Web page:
Germany’s DZ Bank and its transportation finance-focused subsidiary, DVB Bank, signed separate leases that total 35,382 square feet — all of the 26th floor. The leases were announced in September 2017, but were the first to roll in after TD Bank. The German banking duo — currently perched at 100 Park Avenue — signed on for 15 years with a five-year renewal option. The companies were represented by a trio of brokers at the tenant-rep firm Savills: Evan Margolin, Lance Leighton and Brad Wolk.

Tenant: SL Green
Floors: 27, 28
While it may seem that SL Green could pick any floor in the tower, it did have to be strategic in choosing its own office.

Durels said the building has largely leased from the bottom up and that the higher floor plates get smaller because of the building’s tapering design. “If we had waited, we would have been forced higher into the building, and that would have forced us onto a third floor, which would have given us too much square footage,” he said of the firm, which is currently located at 420 Lexington Avenue.

With tenants above and below — and with additional nearby floors subject to expansion rights — the 27th and 28th floors appear to be the only pair of consecutive floors that would have given the landlord the required 70,000 square feet. The company gave itself a 10-year lease, with two renewal options: the first for 10 years, the second for five.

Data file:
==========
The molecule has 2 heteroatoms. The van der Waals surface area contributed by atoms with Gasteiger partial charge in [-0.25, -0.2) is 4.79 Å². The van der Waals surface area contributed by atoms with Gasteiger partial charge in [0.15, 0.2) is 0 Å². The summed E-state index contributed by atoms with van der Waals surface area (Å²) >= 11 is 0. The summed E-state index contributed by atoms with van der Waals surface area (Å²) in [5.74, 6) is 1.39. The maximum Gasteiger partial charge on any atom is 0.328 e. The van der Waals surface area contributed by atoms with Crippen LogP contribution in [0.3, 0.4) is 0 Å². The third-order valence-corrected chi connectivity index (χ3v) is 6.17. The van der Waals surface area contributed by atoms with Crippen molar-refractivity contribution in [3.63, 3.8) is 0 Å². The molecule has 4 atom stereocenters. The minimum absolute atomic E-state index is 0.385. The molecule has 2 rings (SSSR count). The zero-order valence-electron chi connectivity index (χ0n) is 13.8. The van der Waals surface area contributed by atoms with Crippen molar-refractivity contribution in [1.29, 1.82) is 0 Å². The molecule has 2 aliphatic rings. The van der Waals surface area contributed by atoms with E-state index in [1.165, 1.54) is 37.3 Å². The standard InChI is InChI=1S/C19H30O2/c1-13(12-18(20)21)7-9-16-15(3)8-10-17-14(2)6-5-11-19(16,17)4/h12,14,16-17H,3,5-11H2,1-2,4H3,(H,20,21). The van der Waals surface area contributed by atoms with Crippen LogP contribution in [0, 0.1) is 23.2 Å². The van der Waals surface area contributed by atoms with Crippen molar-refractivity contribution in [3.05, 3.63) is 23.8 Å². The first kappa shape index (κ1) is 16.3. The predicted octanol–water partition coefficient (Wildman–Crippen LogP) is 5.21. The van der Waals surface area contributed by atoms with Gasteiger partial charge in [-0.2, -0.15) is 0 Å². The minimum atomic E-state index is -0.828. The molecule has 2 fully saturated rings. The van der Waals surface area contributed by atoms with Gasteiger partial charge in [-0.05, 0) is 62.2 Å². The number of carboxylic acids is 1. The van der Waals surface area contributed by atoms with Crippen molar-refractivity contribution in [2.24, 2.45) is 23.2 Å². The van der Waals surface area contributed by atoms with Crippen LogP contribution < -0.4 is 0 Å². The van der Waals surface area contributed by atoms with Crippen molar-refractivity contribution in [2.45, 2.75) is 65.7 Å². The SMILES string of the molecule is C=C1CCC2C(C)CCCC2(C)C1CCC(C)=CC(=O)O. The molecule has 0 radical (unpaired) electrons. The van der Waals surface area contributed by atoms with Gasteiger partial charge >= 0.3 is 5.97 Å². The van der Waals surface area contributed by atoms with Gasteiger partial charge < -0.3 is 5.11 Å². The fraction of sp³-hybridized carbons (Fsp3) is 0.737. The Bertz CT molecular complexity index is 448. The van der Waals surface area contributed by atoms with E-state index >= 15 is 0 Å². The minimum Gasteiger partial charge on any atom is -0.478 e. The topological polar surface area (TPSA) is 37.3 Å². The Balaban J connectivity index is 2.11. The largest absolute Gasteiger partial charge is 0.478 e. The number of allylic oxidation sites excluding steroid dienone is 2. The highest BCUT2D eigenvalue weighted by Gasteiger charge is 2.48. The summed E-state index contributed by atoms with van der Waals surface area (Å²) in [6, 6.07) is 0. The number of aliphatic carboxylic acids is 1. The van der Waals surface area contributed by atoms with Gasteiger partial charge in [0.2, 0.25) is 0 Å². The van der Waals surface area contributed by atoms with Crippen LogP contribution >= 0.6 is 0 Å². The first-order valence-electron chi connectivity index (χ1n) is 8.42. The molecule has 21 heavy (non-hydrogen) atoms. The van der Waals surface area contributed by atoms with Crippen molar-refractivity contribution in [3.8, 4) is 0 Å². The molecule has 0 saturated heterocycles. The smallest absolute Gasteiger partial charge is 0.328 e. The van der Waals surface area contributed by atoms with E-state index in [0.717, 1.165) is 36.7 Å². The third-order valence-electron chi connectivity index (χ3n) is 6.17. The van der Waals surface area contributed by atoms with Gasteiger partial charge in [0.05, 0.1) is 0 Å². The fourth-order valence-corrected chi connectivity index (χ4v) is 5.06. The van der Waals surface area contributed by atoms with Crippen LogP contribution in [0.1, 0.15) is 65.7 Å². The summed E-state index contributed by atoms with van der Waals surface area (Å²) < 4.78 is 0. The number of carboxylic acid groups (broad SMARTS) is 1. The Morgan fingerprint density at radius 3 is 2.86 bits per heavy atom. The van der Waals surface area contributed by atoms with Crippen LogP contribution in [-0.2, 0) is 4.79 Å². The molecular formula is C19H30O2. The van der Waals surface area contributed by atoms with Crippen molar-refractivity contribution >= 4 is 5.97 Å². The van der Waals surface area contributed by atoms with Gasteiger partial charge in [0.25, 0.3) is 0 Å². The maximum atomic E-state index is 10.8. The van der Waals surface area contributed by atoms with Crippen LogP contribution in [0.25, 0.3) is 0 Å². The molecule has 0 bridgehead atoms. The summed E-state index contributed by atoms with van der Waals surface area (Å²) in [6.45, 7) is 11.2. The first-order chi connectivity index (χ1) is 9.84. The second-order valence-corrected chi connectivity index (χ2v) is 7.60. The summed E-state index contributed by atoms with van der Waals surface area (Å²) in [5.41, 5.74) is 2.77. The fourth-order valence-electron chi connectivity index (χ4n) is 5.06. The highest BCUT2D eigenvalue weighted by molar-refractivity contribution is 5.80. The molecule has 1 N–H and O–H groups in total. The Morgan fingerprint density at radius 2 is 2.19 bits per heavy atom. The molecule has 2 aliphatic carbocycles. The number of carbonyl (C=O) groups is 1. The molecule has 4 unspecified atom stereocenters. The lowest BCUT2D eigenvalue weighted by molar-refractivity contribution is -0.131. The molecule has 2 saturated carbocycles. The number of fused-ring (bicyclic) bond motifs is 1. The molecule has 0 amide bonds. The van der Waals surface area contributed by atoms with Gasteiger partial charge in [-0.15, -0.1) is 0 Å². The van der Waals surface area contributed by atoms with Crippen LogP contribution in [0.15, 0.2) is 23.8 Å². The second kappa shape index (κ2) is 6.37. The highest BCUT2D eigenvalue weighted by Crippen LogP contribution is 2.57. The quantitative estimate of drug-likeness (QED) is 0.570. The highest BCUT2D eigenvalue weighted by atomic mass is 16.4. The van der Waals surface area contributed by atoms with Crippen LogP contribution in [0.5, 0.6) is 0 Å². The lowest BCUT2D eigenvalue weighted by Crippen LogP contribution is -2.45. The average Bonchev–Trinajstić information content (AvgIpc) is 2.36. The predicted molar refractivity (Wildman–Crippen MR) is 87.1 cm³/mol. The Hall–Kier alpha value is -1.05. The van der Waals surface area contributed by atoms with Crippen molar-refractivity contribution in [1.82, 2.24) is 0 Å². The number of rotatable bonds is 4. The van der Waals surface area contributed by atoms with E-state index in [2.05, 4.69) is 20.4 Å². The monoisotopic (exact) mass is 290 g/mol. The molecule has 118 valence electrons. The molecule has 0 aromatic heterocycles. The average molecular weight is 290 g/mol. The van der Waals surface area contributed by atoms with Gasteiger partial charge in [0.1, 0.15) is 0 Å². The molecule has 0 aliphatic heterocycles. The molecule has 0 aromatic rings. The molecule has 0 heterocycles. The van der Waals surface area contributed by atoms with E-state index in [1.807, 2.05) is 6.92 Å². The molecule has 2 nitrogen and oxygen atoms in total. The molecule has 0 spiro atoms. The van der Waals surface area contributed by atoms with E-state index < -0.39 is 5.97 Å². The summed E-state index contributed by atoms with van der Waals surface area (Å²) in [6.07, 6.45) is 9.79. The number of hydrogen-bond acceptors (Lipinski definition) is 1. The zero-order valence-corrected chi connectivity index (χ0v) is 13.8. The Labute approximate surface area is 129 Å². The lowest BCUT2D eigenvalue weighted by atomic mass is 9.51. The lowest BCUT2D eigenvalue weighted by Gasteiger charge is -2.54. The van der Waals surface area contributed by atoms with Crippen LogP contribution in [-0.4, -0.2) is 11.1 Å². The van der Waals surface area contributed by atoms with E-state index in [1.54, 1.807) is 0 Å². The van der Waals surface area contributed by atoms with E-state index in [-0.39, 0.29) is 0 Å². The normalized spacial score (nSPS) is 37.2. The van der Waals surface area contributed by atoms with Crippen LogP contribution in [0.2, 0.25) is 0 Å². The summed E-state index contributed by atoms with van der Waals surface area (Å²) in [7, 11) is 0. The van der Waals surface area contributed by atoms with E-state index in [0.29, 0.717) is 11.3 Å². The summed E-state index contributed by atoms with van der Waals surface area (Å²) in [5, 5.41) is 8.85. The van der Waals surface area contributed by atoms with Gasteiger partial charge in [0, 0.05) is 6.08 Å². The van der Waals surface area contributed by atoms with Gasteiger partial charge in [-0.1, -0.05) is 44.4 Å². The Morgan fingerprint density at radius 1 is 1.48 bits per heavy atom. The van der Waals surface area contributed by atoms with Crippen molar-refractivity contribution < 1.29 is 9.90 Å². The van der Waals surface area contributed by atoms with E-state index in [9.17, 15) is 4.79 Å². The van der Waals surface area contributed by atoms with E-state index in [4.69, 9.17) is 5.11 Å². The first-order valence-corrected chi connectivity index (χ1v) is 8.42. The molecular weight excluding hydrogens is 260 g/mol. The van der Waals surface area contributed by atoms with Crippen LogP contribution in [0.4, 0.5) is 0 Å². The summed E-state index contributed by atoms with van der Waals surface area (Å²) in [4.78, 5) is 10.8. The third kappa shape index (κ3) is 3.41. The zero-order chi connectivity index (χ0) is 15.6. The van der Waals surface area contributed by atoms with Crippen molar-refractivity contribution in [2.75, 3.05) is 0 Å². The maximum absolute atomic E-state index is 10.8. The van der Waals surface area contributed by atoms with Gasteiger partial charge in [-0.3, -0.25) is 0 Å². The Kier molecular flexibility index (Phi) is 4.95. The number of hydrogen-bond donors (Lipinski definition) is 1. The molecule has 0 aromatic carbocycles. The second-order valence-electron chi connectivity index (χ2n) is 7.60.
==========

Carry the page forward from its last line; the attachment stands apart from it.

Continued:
Tenant: Greenberg Traurig
Floors: 29-31
Law firm Greenberg Traurig, which is currently stationed in the MetLife Building at 200 Park Avenue, plans to “center its New York-area operations” at One Vanderbilt, using it “in concert with a combination of alternative nearby locations to create an office campus,” Executive Chairman Richard Rosenbaum said in a statement when the lease was announced in early 2018. The firm — which counts SL Green among its clients and whose global real estate chairman is high-profile attorney Robert Ivanhoe — was represented by Newmark’s Barry Gosin and Moshe Sukenik in its 133,000-square-foot, 15-year lease (with the same renewal terms as the landlord).

Tenant: Carlyle Group
Floors: 35-38
After originally picking up floors 36 through 38 last July, the Carlyle Group announced that it was expanding its lease in March and would be taking the 35th floor, too. The financial and private equity firm — which has $46 billion in assets under management — now has 127,744 square feet for 15 years, with a 10-year renewal option. The company, headed by co-CEOs Kewsong Lee and Glenn Youngkin, was represented by JLL’s Steven Rotter, Joseph Messina, Greg Lubar, Steven Spartin, Jessica Berkey and Andrew Lutzer.